To set up Docker Compose we need to create a docker-compose.yml file:
A quick little run-down on this.
What we are doing is creating the "web" service (our webserver) we are specifiying that during the build process we should use the current directory as the context and the Dockerfile we created as the Dockerfile.
We are then mapping the port 80 in the docker container to port 80 on our local machine (so we can just go to localhost in our browser).
And finally, we are creating a volume. This allows us to map our current directory "." to the directory in the docker conatiner "/usr/share/nginx/html". This part will allow us to see instant updates.
Now, before we docker-compose up, lets kill the running docker conatiner from before. You can see all of the docker containers running using docker ps
A great way to quickly kill all of the current docker containers is to do a docker kill $(docker ps -q) this will get all of the container ids in a list so it can kill them all at once.
Now we can run docker-compose up --build to use docker compose and run our webserver.
Note: we only add the --build part for this first time, as it hasn't been built yet. You don't need to build it every time, and after this you can probably just docker-compose up (unless you have made any changes to the Dockerfile or docker-compose.yml that you need to re-build.
Edit the HTML file and then refresh your browser. Ah, nice! there are our changes.
As you access different files from your webserver, you will notice the requests come up in your terminal. If you don't want to see this you can run docker-compose in detach mode - but personally, I like seeing what's going on. It makes debugging easier.
You can down docker-compose by hitting Ctrl + C
If running in Detach mode, or in a separate terminal window you can run docker-compose down
Okay, commit your changes, push them to staging and then let's go live!
First, a little disclaimer. Docker Compose is not really designed for use in production.
It can be used in production, but the biggest problem with it is that it needs to run on a single server, and therefore your containers won't be able to be distributed across multiple machines.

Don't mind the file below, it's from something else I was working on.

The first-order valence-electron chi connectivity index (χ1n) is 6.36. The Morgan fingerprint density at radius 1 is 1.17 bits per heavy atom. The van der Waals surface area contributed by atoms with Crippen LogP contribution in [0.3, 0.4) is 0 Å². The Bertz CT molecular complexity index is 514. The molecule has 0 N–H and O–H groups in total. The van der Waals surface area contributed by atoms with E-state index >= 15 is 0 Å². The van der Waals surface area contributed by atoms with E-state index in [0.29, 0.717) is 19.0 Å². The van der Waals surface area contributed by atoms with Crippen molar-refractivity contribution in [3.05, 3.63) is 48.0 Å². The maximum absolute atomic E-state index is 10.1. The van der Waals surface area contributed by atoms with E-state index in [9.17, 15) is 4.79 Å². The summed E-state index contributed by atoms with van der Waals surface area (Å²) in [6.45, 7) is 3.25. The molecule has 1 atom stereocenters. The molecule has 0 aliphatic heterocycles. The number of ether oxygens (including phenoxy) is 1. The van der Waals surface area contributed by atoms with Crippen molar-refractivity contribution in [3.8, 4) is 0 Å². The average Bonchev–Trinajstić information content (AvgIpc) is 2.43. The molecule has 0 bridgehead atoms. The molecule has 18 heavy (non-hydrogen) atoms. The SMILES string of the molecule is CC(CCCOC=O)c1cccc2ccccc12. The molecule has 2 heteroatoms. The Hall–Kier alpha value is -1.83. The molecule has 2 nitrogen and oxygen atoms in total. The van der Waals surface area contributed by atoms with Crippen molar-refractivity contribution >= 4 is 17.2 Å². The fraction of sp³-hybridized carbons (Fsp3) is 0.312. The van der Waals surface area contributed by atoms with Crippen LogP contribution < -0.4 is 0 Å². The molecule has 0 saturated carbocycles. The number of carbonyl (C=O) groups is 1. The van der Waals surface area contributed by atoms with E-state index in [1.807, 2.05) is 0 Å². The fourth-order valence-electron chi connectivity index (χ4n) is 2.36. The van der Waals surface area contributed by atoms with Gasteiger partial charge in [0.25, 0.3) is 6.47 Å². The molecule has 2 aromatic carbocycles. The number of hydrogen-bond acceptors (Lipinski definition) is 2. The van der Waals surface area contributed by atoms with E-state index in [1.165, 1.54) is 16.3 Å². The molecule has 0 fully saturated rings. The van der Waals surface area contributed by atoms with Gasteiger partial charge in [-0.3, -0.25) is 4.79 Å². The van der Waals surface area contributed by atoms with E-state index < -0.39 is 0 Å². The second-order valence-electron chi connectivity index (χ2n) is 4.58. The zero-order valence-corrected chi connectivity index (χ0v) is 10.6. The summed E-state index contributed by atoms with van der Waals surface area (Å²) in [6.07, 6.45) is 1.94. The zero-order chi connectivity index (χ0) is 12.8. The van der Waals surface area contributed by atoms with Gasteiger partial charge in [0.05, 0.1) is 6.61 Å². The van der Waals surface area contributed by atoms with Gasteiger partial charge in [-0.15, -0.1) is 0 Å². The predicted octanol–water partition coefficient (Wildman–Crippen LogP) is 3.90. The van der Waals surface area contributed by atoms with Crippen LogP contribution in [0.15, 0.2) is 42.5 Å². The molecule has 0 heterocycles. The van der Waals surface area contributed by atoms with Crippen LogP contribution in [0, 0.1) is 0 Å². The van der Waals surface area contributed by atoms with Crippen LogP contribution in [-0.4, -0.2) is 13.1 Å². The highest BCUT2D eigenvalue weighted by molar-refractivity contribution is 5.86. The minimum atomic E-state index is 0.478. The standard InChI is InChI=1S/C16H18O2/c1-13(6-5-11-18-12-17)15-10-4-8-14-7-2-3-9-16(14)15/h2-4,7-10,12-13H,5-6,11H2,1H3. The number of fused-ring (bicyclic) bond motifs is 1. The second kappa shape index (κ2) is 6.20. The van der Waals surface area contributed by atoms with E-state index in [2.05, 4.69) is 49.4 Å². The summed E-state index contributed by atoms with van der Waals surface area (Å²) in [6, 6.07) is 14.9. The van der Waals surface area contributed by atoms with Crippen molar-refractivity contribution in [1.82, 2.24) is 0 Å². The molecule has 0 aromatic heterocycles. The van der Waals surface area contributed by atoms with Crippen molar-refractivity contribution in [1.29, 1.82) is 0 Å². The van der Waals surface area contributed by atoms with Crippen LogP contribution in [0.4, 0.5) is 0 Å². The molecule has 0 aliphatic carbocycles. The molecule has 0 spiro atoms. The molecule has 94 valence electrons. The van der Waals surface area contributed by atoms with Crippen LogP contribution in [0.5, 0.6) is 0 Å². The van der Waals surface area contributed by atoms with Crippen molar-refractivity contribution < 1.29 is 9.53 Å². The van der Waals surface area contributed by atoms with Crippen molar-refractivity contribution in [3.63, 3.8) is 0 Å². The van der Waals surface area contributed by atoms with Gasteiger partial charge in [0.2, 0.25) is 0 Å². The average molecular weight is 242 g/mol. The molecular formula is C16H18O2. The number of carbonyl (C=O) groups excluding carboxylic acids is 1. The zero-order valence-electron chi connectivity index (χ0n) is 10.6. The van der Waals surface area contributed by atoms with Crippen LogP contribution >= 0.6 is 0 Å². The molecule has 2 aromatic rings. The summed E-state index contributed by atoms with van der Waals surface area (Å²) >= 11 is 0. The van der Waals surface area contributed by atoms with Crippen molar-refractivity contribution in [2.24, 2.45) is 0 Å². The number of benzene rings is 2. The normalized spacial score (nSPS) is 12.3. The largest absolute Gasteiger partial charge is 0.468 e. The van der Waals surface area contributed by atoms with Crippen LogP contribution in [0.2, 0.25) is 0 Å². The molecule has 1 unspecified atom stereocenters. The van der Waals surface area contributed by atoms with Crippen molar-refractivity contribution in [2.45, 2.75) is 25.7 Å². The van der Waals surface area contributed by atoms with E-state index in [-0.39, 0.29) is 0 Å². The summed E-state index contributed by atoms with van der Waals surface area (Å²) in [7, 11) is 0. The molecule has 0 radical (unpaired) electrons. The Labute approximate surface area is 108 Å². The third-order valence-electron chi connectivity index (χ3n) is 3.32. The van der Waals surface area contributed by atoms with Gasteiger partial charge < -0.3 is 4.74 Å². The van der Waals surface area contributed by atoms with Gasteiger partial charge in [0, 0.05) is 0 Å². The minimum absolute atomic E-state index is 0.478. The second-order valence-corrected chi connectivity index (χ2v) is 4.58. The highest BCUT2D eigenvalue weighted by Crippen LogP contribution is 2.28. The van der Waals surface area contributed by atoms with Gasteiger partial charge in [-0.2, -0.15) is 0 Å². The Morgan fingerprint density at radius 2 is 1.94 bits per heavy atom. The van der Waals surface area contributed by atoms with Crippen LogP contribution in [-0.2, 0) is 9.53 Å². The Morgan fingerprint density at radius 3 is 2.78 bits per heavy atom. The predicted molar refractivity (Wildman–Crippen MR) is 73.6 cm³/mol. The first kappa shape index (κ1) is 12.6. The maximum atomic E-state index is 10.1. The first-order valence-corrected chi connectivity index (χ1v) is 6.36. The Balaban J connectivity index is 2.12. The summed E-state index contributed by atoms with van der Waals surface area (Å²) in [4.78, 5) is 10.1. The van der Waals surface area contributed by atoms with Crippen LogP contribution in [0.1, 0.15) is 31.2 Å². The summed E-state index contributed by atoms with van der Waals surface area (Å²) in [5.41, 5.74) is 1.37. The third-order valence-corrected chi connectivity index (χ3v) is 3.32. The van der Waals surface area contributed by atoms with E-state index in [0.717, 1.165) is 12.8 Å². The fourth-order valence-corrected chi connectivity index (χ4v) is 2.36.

If you need to do this, Docker do have a product called Docker Swarm. But for us, a single machine is all we need for our little web app.
I'm probably going to skip over a few steps here, and your setup could be totally different if you're following along.
I'm using Digital Ocean, and I have created a Droplet with Ubuntu and Docker (and Docker Compose) already installed. I have also modified the SSH settings so that I can SSH into the box and do the admin from my local machine.
Assuming you're at the same step, SSHed into your server, as root, with Docker and Docker-Compose installed... let's continue.
First, I'm going to create a new user to run Docker. I'm gonna call them hoodev
We also need to add that user to the docker and sudo groups so they can do what they need to do.
Now, logout from root.
Then push those bad boys to the remote origin
Okay, now we're getting down to the business end of things.
SSH into your production server as that user you created.
Once you're in, clone the git repo (you may need to set up your SSH keys and so on accordingly)
Wahoo! The files are now up on the Prod server, now we can cd in and docker-compose up.
A few things of note here:
--build Notice that we need to build it again, this is because it hasn't been built on production yet.
--detach We are going to be running this in detach mode. This is just so we don't have the ongoing log and we can exit out of the terminal window.
If everything ran smoothly, you should now be able to access this docker container by hitting the domain.
We don't have SSL or anything yet, so no https:// but this is a good start. We are up and running in production!
If you want to take the site down you can simply docker-compose down in the project directory.
However, you are now free to disconnect from the prod server and the site will continue to run.